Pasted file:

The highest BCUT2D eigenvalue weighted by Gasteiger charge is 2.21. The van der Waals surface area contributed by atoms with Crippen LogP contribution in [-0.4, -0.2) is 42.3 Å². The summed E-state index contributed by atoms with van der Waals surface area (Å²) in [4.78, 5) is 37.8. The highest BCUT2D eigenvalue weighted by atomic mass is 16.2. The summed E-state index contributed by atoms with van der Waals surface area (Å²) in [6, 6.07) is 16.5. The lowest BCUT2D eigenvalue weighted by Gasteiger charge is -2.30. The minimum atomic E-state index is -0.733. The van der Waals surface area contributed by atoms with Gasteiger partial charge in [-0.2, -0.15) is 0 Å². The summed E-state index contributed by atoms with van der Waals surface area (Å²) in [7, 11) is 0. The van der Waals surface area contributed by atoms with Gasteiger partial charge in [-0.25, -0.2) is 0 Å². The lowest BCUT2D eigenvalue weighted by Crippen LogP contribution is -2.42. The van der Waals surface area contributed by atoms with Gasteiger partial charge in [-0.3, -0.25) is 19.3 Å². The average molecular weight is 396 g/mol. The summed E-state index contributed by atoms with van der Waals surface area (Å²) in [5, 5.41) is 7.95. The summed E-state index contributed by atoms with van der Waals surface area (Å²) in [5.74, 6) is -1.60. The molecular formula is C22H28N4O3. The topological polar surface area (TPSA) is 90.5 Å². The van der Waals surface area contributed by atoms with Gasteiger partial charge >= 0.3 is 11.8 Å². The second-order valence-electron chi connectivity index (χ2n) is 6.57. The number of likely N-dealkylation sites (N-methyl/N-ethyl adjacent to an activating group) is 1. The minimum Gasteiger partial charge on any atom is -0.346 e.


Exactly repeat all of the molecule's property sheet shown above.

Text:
The highest BCUT2D eigenvalue weighted by Gasteiger charge is 2.21. The van der Waals surface area contributed by atoms with Crippen LogP contribution in [-0.4, -0.2) is 42.3 Å². The summed E-state index contributed by atoms with van der Waals surface area (Å²) in [4.78, 5) is 37.8. The highest BCUT2D eigenvalue weighted by atomic mass is 16.2. The summed E-state index contributed by atoms with van der Waals surface area (Å²) in [6, 6.07) is 16.5. The lowest BCUT2D eigenvalue weighted by Gasteiger charge is -2.30. The minimum atomic E-state index is -0.733. The van der Waals surface area contributed by atoms with Gasteiger partial charge in [-0.2, -0.15) is 0 Å². The summed E-state index contributed by atoms with van der Waals surface area (Å²) in [7, 11) is 0. The van der Waals surface area contributed by atoms with Gasteiger partial charge in [-0.25, -0.2) is 0 Å². The lowest BCUT2D eigenvalue weighted by Crippen LogP contribution is -2.42. The van der Waals surface area contributed by atoms with Gasteiger partial charge in [-0.3, -0.25) is 19.3 Å². The average molecular weight is 396 g/mol. The summed E-state index contributed by atoms with van der Waals surface area (Å²) in [5, 5.41) is 7.95. The summed E-state index contributed by atoms with van der Waals surface area (Å²) in [5.74, 6) is -1.60. The molecular formula is C22H28N4O3. The topological polar surface area (TPSA) is 90.5 Å². The van der Waals surface area contributed by atoms with Gasteiger partial charge >= 0.3 is 11.8 Å². The second-order valence-electron chi connectivity index (χ2n) is 6.57. The number of likely N-dealkylation sites (N-methyl/N-ethyl adjacent to an activating group) is 1. The minimum Gasteiger partial charge on any atom is -0.346 e.